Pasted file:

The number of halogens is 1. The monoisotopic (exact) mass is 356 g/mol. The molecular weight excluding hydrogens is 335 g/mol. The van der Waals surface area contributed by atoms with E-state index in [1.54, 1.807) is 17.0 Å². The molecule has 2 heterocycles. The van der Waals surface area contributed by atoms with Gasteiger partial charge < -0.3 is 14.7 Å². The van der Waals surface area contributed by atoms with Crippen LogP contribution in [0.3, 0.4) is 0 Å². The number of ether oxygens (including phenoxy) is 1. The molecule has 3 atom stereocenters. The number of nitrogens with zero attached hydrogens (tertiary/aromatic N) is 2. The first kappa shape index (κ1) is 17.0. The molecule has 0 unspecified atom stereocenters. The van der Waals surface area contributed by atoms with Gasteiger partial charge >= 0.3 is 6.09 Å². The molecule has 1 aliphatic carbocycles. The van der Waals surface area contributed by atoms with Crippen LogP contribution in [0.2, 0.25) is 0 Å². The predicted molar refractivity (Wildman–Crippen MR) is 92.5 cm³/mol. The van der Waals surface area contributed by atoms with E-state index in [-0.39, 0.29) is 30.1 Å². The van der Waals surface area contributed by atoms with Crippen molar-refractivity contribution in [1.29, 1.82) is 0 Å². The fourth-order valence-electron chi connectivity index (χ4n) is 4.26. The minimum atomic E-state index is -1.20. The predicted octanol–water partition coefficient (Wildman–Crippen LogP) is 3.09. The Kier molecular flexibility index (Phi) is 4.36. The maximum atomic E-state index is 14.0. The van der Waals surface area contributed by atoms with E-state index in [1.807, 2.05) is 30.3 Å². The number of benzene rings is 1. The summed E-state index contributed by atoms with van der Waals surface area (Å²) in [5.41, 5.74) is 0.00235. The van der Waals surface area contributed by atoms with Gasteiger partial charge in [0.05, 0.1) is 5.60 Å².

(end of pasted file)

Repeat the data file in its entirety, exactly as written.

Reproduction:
The number of halogens is 1. The monoisotopic (exact) mass is 356 g/mol. The molecular weight excluding hydrogens is 335 g/mol. The van der Waals surface area contributed by atoms with E-state index in [1.54, 1.807) is 17.0 Å². The molecule has 2 heterocycles. The van der Waals surface area contributed by atoms with Gasteiger partial charge < -0.3 is 14.7 Å². The van der Waals surface area contributed by atoms with Crippen LogP contribution in [0.3, 0.4) is 0 Å². The number of ether oxygens (including phenoxy) is 1. The molecule has 3 atom stereocenters. The number of nitrogens with zero attached hydrogens (tertiary/aromatic N) is 2. The first kappa shape index (κ1) is 17.0. The molecule has 0 unspecified atom stereocenters. The van der Waals surface area contributed by atoms with Gasteiger partial charge >= 0.3 is 6.09 Å². The molecule has 1 aliphatic carbocycles. The van der Waals surface area contributed by atoms with Crippen LogP contribution in [0.2, 0.25) is 0 Å². The predicted molar refractivity (Wildman–Crippen MR) is 92.5 cm³/mol. The van der Waals surface area contributed by atoms with E-state index in [-0.39, 0.29) is 30.1 Å². The van der Waals surface area contributed by atoms with Crippen molar-refractivity contribution in [1.29, 1.82) is 0 Å². The fourth-order valence-electron chi connectivity index (χ4n) is 4.26. The minimum atomic E-state index is -1.20. The predicted octanol–water partition coefficient (Wildman–Crippen LogP) is 3.09. The Kier molecular flexibility index (Phi) is 4.36. The maximum atomic E-state index is 14.0. The van der Waals surface area contributed by atoms with E-state index in [1.807, 2.05) is 30.3 Å². The number of benzene rings is 1. The summed E-state index contributed by atoms with van der Waals surface area (Å²) in [5.41, 5.74) is 0.00235. The van der Waals surface area contributed by atoms with Gasteiger partial charge in [0.05, 0.1) is 5.60 Å².